A parishioner who is new to the parish gave me quite a few back copies of the magazine "Catholic Life" last week, including the latest issue for April. Whenever I've seen this publication in the past it appeared innocuous enough - full of pictures and articles (usually linked to advertisements) of all things picturesque: colourful processions, historical churches and buildings, great Christian art of the past. "History, Culture, the Arts" as it says on the cover. But sit down to read it and amidst the outward appearance of reverence for Catholic history, culture and art you will find among some of the articles an agenda- driven modernism of the worst kind. Ignorant of the Church's teaching and biased to a liberal agenda.
To take a few examples from the April issue.
"Question Corner" by a Fr Kenneth Doyle answers a question from a reader who is uncomfortable with shaking hands at the Sign of Peace. The good Father explains that the Sign of Peace is "an ordinary and expected part of the Mass". The exchange of the Peace between priest and people verbally is indeed so, but the invitation to exchange a gesture among the congregation is not so - the Missal says "pro opportunitate" - when it is appropriate. Further clarification from Rome has said that it is "always optional"( cf. 2004 lineamenta for the Synod of Bishops on the Eucharist No.42: 'The kiss of peace is not obligatory; it is done as opportunity presents itself.' ) . The advice goes further from Fr Doyle to say that if you feel uncomfortable with shaking hands or perhaps have a cold, that the person should "take care to greet those surrounding you with a warm smile and a wave." I have searched in vain to find this directive either in the Missal or even among the more local directives from the Bishops' Conference. It's clear that the advice is attempting to mislead the reader into believing that the exchange of the sign of Peace is always to be included in the Mass. This is NOT what the rubrics say.
In an article on "Innocent XI" which is meant to expound the generosity of the Pope from his family's wealth, the first paragraph is an out and out attack on the policy of the present government. "One of the most disturbing aspects of British politics in recent years has been the way the government has preached austerity while several of its more wealthy members have clearly continued to enjoy the good life themselves. While bankers have seen profits return, a rather nasty clampdown on welfare measures available to poorer members of society has been embarked upon." I wouldn't expect an uncritical endorsement of government policy but this is just unadorned Opposition rhetoric, without any acknowledgement that there might be other legitimate and Christian views of the matter.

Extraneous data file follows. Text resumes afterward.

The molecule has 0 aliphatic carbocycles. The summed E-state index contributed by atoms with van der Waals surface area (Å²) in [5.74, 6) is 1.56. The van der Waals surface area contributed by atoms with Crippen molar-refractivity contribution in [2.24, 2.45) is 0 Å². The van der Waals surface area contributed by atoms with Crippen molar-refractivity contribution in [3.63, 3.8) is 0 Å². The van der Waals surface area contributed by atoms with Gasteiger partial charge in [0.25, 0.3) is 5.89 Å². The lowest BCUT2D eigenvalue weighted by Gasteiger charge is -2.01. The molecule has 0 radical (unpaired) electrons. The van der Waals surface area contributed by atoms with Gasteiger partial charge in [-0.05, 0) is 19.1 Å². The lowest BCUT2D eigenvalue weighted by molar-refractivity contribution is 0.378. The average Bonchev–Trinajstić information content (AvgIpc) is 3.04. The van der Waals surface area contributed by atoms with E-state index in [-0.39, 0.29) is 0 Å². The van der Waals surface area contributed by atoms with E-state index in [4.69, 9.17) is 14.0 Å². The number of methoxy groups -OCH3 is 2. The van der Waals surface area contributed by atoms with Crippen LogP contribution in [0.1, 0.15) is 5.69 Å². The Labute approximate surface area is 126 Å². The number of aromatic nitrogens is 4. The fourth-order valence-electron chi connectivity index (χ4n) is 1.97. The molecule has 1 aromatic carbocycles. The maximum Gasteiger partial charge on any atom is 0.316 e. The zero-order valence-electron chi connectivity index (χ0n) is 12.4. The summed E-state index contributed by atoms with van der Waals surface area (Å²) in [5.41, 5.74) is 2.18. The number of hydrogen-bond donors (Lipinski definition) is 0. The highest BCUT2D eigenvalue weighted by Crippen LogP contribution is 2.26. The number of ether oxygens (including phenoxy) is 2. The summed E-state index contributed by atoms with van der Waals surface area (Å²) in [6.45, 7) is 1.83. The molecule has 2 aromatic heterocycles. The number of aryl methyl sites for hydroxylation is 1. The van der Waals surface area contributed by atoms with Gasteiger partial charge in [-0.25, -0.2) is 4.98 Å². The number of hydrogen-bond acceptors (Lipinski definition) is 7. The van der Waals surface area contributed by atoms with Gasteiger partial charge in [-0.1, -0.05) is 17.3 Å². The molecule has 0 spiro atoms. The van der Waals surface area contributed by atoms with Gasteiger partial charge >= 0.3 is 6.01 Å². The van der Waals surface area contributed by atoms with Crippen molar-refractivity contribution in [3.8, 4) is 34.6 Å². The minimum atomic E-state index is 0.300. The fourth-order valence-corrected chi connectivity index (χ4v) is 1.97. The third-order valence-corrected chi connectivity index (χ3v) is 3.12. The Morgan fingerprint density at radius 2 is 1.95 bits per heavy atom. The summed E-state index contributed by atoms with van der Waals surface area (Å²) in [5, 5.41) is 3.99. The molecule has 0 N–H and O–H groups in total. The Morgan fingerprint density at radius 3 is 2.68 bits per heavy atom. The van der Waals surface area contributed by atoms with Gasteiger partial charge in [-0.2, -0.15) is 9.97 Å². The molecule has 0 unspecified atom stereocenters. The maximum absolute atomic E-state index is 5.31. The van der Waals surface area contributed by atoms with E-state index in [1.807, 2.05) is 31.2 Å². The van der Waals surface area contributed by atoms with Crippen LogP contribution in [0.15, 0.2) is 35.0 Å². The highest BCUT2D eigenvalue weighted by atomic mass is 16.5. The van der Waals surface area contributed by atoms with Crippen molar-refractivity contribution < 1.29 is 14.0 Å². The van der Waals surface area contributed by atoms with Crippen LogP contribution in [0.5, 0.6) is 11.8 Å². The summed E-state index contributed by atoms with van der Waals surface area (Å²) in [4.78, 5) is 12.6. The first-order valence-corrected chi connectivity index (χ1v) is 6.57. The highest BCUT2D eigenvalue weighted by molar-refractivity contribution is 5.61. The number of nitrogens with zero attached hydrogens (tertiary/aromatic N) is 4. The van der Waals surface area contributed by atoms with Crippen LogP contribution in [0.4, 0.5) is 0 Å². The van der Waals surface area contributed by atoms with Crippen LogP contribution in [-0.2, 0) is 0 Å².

Another article on relics is titled, "Just a bundle of bones for fools to admire?" The question mark might lead you to suspect that the article will answer such hostile criticism by laying out the Church's understanding of relics and their part in our veneration of the saints; in linking us in a personal way to the holiness of their lives and giving glory to God. But nooooo. After filling the pages with pictures of the beautiful reliquaries, it concludes with this:
"For many people in our increasingly secular society a belief in relics is indicative of a flat-earth mentality; a myopic and dim view of a diminishing and desperate ancient regime. They might be right..."
"They might be right" !!! Actually, they might be wrong - and indeed are wrong. The Catechism (#1674) lists the veneration of relics as a form of piety on a par with visits to sanctuaries, pilgrimages, processions, the stations of the cross and the rosary. The Code of Canon Law (#1237) insists that "the ancient tradition of keeping the relics of martyrs and other saints under a fixed altar is to be preserved." Perhaps these forms of piety are also considered by the "Catholic" writers in "Catholic Life" to be indicative of a flat-earth mentality as well.
There is also a fawning article championing the views of Cardinal Walter Kasper about the desirability of the admittance of the divorced and re-married to Holy Communion. His opinion seems to me to be nothing less than a fudge simply ignoring the Church's understanding and the Dominical teaching. The article compares his view to that of Cardinal Muller who says that the traditional teaching "represents the words of Jesus Christ, which is very clear. I cannot change Church doctrine." The gist is that Cardinal Kapser can sort this out this often sad and delicate problem with a "new" pastoral solution - "Love" (yes, it actually says this!) Implication: anyone who doesn't agree is neither loving nor pastoral. What the article doesn't highlight is that Cardinal Muller has rather more weight to bring to the argument. He is the current Prefect of the Congregation for the Doctrine of the Faith. Cardinal Kasper is not.
All in all, it would seem that much of the "life" in this particular "Catholic Life" is not very Catholic. So, don't be taken in by the glossy, pretty pictures. The pictures may be Catholic but take a closer look at the text.
By the way, it's published by the Universe Media Group.